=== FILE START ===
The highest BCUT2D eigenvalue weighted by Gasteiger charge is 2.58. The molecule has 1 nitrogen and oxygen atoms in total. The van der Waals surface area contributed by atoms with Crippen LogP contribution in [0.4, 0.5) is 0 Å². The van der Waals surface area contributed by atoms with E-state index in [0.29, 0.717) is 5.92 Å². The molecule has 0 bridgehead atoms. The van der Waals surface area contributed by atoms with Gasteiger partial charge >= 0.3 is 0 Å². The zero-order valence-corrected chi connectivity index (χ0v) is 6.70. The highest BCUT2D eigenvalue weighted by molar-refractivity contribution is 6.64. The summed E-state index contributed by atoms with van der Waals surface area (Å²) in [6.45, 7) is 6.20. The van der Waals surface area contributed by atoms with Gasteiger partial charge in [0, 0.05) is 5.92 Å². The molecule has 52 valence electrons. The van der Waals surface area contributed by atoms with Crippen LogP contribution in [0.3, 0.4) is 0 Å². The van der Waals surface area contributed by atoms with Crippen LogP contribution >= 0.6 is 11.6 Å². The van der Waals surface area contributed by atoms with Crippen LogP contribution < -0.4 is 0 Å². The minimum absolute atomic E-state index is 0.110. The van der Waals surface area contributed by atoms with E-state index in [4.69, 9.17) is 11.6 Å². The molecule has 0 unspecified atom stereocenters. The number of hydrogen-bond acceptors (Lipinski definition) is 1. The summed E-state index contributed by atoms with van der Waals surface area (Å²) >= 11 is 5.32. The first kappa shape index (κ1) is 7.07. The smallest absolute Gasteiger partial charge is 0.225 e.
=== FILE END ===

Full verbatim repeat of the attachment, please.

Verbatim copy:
The highest BCUT2D eigenvalue weighted by Gasteiger charge is 2.58. The molecule has 1 nitrogen and oxygen atoms in total. The van der Waals surface area contributed by atoms with Crippen LogP contribution in [0.4, 0.5) is 0 Å². The van der Waals surface area contributed by atoms with E-state index in [0.29, 0.717) is 5.92 Å². The molecule has 0 bridgehead atoms. The van der Waals surface area contributed by atoms with Gasteiger partial charge >= 0.3 is 0 Å². The zero-order valence-corrected chi connectivity index (χ0v) is 6.70. The highest BCUT2D eigenvalue weighted by molar-refractivity contribution is 6.64. The summed E-state index contributed by atoms with van der Waals surface area (Å²) in [6.45, 7) is 6.20. The van der Waals surface area contributed by atoms with Gasteiger partial charge in [0, 0.05) is 5.92 Å². The molecule has 52 valence electrons. The van der Waals surface area contributed by atoms with Crippen LogP contribution in [0.3, 0.4) is 0 Å². The van der Waals surface area contributed by atoms with Crippen LogP contribution >= 0.6 is 11.6 Å². The van der Waals surface area contributed by atoms with Crippen LogP contribution < -0.4 is 0 Å². The minimum absolute atomic E-state index is 0.110. The van der Waals surface area contributed by atoms with E-state index in [4.69, 9.17) is 11.6 Å². The molecule has 0 unspecified atom stereocenters. The number of hydrogen-bond acceptors (Lipinski definition) is 1. The summed E-state index contributed by atoms with van der Waals surface area (Å²) >= 11 is 5.32. The first kappa shape index (κ1) is 7.07. The smallest absolute Gasteiger partial charge is 0.225 e.